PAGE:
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Impact of Convectively Detrained Ice Crystals on the Humidity of the Tropical...

Ueyama, R., E. Jensen, L. Pfister, M. Krämer, A. Afchine, and M. R. Schoeberl (2020), Impact of Convectively Detrained Ice Crystals on the Humidity of the Tropical Tropopause Layer in Boreal Winter, J. Geophys. Res., 125, 1-17, doi:10.1029/2020JD032894.
Abstract: 

Deep convection detraining in the uppermost tropical troposphere is capable of transporting water vapor and ice into the tropical tropopause layer (TTL), but the impact of deep convection on the global and regional TTL water vapor budget remains uncertain. In particular, the role of convectively detrained ice crystals that remain suspended after active convection has subsided is not well understood. These ice crystals represent aging cirrus anvils detached from the convective core. We use a cloud microphysical model that tracks individual ice crystals throughout their lifetimes to quantify the impact of detrained ice on the humidity of the TTL during boreal winter. Convective influence of air parcels near the wintertime cold point tropical tropopause is determined by tracing thousands of backward trajectories through satellite‐derived, global, 3‐hourly convective cloud‐top altitude fields. Detrained ice, most of which is found over the tropical western Pacific, experiences cooling on the order of 1 K day−1 downstream of convection. Downstream cooling increases relative humidity and explains the observed supersaturated TTL over this region. Vapor in excess of saturation condenses onto the detrained ice, which ultimately brings the relative humidity down to saturation. Thus, convectively detrained ice crystals in aging anvils predominantly dehydrate the TTL, but the effect is small (0.01 ppmv). Moistening by active convection (0.30 ppmv), including the rapid sublimation of convectively lofted ice crystals near the tops of core anvils, overwhelms the dehydration by aging anvil ice crystals detrained from the core. The net effect is moistening by convective core anvils during boreal winter.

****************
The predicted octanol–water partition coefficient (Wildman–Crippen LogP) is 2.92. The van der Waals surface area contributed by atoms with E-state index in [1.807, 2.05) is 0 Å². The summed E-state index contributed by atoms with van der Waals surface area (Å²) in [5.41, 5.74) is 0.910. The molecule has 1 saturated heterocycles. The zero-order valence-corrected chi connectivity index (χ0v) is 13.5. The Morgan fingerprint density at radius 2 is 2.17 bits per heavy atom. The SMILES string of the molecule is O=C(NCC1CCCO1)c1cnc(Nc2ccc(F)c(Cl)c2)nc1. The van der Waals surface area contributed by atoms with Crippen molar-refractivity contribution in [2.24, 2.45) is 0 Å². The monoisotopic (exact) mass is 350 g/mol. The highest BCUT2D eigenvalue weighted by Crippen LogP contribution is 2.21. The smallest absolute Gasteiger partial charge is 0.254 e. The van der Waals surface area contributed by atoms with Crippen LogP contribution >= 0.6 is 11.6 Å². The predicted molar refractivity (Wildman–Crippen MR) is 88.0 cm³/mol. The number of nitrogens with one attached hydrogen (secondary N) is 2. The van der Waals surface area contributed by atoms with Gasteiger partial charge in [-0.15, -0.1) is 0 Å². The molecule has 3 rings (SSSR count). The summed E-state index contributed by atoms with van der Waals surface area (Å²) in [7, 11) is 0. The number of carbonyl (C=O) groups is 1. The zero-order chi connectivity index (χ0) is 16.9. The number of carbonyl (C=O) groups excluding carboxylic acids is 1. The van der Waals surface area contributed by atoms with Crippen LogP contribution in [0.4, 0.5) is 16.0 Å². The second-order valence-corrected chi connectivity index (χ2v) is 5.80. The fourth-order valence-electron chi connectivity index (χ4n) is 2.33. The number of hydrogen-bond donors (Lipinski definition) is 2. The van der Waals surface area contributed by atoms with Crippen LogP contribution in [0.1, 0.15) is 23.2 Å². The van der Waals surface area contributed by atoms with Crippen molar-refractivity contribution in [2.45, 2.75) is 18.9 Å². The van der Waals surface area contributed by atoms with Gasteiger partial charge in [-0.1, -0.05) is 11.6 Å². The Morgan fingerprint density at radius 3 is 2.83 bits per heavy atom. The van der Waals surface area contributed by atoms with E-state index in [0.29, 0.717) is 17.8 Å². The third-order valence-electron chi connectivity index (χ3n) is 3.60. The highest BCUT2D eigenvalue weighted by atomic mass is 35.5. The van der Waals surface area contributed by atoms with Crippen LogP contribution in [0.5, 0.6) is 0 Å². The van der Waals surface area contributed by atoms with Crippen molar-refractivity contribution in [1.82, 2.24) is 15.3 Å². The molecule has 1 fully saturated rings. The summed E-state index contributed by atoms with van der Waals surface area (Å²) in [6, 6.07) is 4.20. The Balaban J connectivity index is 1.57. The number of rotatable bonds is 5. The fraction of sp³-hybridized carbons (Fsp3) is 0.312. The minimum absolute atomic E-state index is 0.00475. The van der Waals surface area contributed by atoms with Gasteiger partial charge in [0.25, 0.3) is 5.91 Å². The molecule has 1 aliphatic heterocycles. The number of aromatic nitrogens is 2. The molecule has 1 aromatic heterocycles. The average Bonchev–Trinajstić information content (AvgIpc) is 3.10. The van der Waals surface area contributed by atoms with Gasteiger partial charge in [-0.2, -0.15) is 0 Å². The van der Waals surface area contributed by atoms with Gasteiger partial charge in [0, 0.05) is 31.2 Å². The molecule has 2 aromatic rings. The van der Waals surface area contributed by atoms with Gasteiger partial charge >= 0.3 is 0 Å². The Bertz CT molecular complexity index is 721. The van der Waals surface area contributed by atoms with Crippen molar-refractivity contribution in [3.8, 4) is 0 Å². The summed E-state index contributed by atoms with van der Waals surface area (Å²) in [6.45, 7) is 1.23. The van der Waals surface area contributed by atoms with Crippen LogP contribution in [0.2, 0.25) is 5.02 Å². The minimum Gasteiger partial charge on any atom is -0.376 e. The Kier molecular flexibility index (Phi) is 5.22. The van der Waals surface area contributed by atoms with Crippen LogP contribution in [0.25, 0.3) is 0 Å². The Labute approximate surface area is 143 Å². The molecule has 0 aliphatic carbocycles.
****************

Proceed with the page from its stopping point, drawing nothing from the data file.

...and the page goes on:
Plain Language Summary: Tall towering clouds in the tropics are capable of transporting water vapor and ice crystals upward to an otherwise dry region of the atmosphere. Some ice crystals remain suspended in the upper atmosphere long after the cloud tower has collapsed, but their impact on the humidity of the upper atmosphere is unknown. We use a computer model to simulate the life cycle of these ice crystals to show that they generally dry the tropical atmosphere at 14–19 km during boreal winter by a small amount. This is because most of the ice crystals from tall towering clouds originate over the tropical western Pacific where they experience cooling, causing them to grow by extracting moisture from the surrounding atmosphere. Moistening of the environment by the cloud tower itself is much larger than the drying effect of suspended ice crystals in boreal winter. Even a small change in the humidity of the upper atmosphere above ~17 km significantly affects Earth's climate. Therefore, it is important to understand the processes that affect the humidity of tropical air at these altitudes, including temperature changes downstream of tall towering clouds that determine the fate of ice crystals ejected from these clouds.

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Research Program: 
Atmospheric Composition
Atmospheric Composition Modeling and Analysis Program (ACMAP)
Upper Atmosphere Research Program (UARP)